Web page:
Day By Day

Sunday, April 17, 2005

Latest on the Flores "Hobbit"

After all the hype, including a spectacular pictorial piece in National Geographic [here], and interminable turf wars and academic feuds, the excitement over supposed remains of a diminutive human species in Indonesia are being reconsidered.

John Hawks, who initially had endorsed the idea that the Flores specimen represented a new species of human, now has retracted that endorsement.

He writes:
...I disavow any suggestion that LB1 or any of the Flores fossils are australopithecines.

Along with four of the best anatomists that I know, I had the opportunity to see detailed pictures of the LB1 postcrania.

The specimen is beyond any doubt or question pathological.

This is very clearly shown by many details that are either not depicted or are not clear in the photos in the original Nature paper. It is not my place to provide more information about these details; my understanding is that a thorough presentation of them is forthcoming. I will say that this specimen has morphological characters that would indicate severe developmental abnormalities even if the skull had never been found. This is in no way a close call.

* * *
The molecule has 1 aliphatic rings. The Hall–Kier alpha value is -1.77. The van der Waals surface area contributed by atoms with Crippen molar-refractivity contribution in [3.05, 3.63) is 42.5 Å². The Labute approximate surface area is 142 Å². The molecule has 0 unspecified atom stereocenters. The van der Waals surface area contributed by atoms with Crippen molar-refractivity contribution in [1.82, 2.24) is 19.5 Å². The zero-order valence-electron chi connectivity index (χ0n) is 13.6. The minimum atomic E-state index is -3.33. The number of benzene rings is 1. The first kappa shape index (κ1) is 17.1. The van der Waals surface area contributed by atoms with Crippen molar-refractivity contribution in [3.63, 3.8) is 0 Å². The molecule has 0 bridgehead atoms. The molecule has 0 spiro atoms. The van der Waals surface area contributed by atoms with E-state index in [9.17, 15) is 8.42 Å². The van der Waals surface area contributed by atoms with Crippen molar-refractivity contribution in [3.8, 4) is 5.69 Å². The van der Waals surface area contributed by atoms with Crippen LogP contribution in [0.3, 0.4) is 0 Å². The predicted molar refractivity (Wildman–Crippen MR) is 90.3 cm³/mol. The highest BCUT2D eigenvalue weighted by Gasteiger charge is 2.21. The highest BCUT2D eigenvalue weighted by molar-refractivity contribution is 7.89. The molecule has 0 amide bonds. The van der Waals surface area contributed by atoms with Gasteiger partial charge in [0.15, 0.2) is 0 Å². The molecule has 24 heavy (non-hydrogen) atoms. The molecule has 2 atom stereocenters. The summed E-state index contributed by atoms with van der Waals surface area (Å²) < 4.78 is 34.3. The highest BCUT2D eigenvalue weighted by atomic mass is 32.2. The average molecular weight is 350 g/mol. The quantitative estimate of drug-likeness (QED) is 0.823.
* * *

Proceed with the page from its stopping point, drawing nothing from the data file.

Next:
I guess you can't get any more emphatic than that.

Read the whole statement here.

Once again we see the tired old sensationalist sequence. A find is made, extravagent statements appear in the press, excitement builds, turf wars erupt and scholars begin squabbling amongst themselves, carrying their complaints to the press; then a cold second look at the materials shows that they are not as significant as was initially claimed. Meanwhile the public has been left with the impression that the fundamental bases of scientific understanding have been shaken or overturned. When we are regularly subjected to these kinds of antics is it any wonder that many people have lost their respect for scientific institutions and scientists. The sensationalism and politicization of science has its costs.


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